How to Give Temporary Custody of a Minor to a Grandparent
By David Weedmark
Updated December 10, 2018
To give your child's grandparent custody of your child on a temporary basis, you have several options. However, to give legal custody of a child to a third party, you and the grandparent must petition the court for legal standing as decision-makers in the child's life. While laws are different in each state, a temporary guardianship can often be done simply by filling in an online form and presenting it to the court.
Informal Physical Custody
To some, it may appear that the most straightforward way to give grandparents temporary custody of a child is to simply have the child start living with them. However, if you choose to do this, understand that this gives you, the grandparents and your child no protections under the law. While grandparents may be able to care for the child, they will be unable to make any legal decisions for him. Even signing a permission form for a field trip could be impossible if a grandparent does not have legal guardianship. Legal guardianship can only be granted by a court order.
To appoint a child's grandparent as her legal, temporary guardian, the grandparent must submit a petition to the court, normally the probate court in your state. In many cases, the required forms are available from the appropriate court online. Unlike a permanent guardianship in which a grandparent would replace a parent as the child's legal guardian, a temporary guardianship usually makes the grandparent a guardian in addition to the parent for a limited time period, such as 12 months.
As the court petitioner, the grandparent fills out the appropriate form explaining why she wants temporary guardianship of the child. You, as the parent, must also sign the form, acknowledging your agreement to the petition, as well as the child's other parent. In some states, like California, the child may have to sign the form as well if she is over 12 years old.
Some states, like Connecticut, allow a parent to name a standby guardian for a child, including a grandparent. A standby guardianship takes effect when a specified situation happens, like a serious illness. As the parent, write a letter naming the grandparent guardian under the specific situations you specify. Sign it and have your signature witnessed by two disinterested parties. You can revoke a standby guardianship at any time by notifying the grandparent in writing.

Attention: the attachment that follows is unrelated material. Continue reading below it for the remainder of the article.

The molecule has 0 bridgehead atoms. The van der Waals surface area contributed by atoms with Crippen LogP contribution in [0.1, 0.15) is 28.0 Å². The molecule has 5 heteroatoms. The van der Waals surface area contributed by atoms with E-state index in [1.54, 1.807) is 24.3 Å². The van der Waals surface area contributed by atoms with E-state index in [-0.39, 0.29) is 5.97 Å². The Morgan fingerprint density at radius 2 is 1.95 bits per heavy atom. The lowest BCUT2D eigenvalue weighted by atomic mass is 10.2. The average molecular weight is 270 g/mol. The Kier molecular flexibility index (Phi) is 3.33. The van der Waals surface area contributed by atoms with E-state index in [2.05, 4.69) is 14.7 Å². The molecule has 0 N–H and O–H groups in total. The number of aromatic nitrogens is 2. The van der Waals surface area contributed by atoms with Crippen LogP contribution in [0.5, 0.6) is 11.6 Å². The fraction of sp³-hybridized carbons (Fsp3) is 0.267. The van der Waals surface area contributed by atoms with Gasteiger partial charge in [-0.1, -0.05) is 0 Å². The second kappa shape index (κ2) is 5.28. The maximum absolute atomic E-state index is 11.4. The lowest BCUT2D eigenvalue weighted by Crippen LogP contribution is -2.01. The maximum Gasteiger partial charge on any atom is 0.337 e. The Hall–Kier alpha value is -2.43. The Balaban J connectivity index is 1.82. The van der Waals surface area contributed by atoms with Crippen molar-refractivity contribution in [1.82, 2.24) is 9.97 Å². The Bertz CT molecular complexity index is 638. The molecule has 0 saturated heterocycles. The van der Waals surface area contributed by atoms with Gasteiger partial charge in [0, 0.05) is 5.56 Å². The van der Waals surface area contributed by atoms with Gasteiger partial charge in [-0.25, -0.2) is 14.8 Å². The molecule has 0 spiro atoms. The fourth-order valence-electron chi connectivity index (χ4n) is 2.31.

In order to claim guardianship, the standby guardian must sign an affidavit stating that the specified situation has happened. The affidavit must be signed, witnessed and sworn to under oath. The guardianship ends automatically when the situation has resolved or at the end of one year. If you die while the standby guardianship is in effect, it ends after 90 days. However, the grandparent can then petition the court for permanent guardianship.
A third option is to petition the court to have a grandparent, or anyone else you choose, named as co-guardian. Unlike a temporary or standby guardianship, this co-guardianship is permanent. To remove the grandparent as co-guardian, you would have to petition the court again to have the co-guardianship removed.
- American Association for Marriage and Family Therapy: Grandparents Raising Grandchildren
- HelpGuide.org: Grandparents' Rights and Custody Options
- Family Law Self-Help Center: Short-Term Temporary Guardianship
- Connecticut 2-1-1: Kingship Caregivers/Grandparents Raising Grandchildren/Custodial Relatives
- West Virginia Legal Services: How to Give Your Friend or Relative Temporary Custody of Your Child
- NYC Caregiver: Grandparenting
- Connecticut Probate Courts: User Guide: Guardians of Minors
- If long term custody is necessary, such as when you are unsure when you might return, fill out paperwork for guardianship rather than temporary custody.
- If the situation relates to abuse of the child, the court will remove the child from your custody and give them to a relative without your consent until you prove that you are able to care for the child. You give custody personally in situations where you cannot care for the child that are not illegal, such as temporary job situations where you are not able to take the child for any reason.
A published author and professional speaker, David Weedmark has advised businesses and governments on technology, media and marketing for more than 20 years. He has taught computer science at Algonquin College, has started three successful businesses, and has written hundreds of articles for newspapers and magazines throughout Canada and the United States.